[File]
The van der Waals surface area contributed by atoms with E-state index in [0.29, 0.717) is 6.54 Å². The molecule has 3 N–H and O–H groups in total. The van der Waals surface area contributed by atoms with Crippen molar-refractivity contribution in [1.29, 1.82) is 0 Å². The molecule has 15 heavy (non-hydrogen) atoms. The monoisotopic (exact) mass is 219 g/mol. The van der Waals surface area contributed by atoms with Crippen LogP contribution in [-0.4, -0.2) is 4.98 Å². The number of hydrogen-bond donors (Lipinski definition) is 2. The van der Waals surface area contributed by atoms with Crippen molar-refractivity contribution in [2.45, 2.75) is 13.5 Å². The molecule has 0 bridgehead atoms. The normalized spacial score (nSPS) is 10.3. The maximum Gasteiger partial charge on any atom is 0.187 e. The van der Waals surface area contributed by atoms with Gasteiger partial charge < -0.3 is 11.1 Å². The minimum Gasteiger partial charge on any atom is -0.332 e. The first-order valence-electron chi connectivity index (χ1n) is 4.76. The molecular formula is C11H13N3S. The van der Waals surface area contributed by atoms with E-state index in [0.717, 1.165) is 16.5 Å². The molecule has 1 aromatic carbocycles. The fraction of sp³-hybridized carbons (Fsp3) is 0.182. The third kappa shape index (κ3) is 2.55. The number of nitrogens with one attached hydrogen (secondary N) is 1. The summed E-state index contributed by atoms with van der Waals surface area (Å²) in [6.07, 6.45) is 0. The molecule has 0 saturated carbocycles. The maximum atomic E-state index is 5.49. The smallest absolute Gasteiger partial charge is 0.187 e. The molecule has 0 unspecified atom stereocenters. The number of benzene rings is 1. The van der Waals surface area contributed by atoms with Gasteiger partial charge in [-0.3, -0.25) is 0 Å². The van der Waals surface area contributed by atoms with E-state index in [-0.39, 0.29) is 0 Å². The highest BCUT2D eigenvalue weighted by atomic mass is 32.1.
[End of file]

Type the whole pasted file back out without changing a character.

The van der Waals surface area contributed by atoms with E-state index in [0.29, 0.717) is 6.54 Å². The molecule has 3 N–H and O–H groups in total. The van der Waals surface area contributed by atoms with Crippen molar-refractivity contribution in [1.29, 1.82) is 0 Å². The molecule has 15 heavy (non-hydrogen) atoms. The monoisotopic (exact) mass is 219 g/mol. The van der Waals surface area contributed by atoms with Crippen LogP contribution in [-0.4, -0.2) is 4.98 Å². The number of hydrogen-bond donors (Lipinski definition) is 2. The van der Waals surface area contributed by atoms with Crippen molar-refractivity contribution in [2.45, 2.75) is 13.5 Å². The molecule has 0 bridgehead atoms. The normalized spacial score (nSPS) is 10.3. The maximum Gasteiger partial charge on any atom is 0.187 e. The van der Waals surface area contributed by atoms with Gasteiger partial charge < -0.3 is 11.1 Å². The minimum Gasteiger partial charge on any atom is -0.332 e. The first-order valence-electron chi connectivity index (χ1n) is 4.76. The molecular formula is C11H13N3S. The van der Waals surface area contributed by atoms with E-state index in [0.717, 1.165) is 16.5 Å². The molecule has 1 aromatic carbocycles. The fraction of sp³-hybridized carbons (Fsp3) is 0.182. The third kappa shape index (κ3) is 2.55. The number of nitrogens with one attached hydrogen (secondary N) is 1. The summed E-state index contributed by atoms with van der Waals surface area (Å²) in [6.07, 6.45) is 0. The molecule has 0 saturated carbocycles. The maximum atomic E-state index is 5.49. The smallest absolute Gasteiger partial charge is 0.187 e. The molecule has 0 unspecified atom stereocenters. The number of benzene rings is 1. The van der Waals surface area contributed by atoms with Gasteiger partial charge in [-0.3, -0.25) is 0 Å². The van der Waals surface area contributed by atoms with E-state index in [-0.39, 0.29) is 0 Å². The highest BCUT2D eigenvalue weighted by atomic mass is 32.1.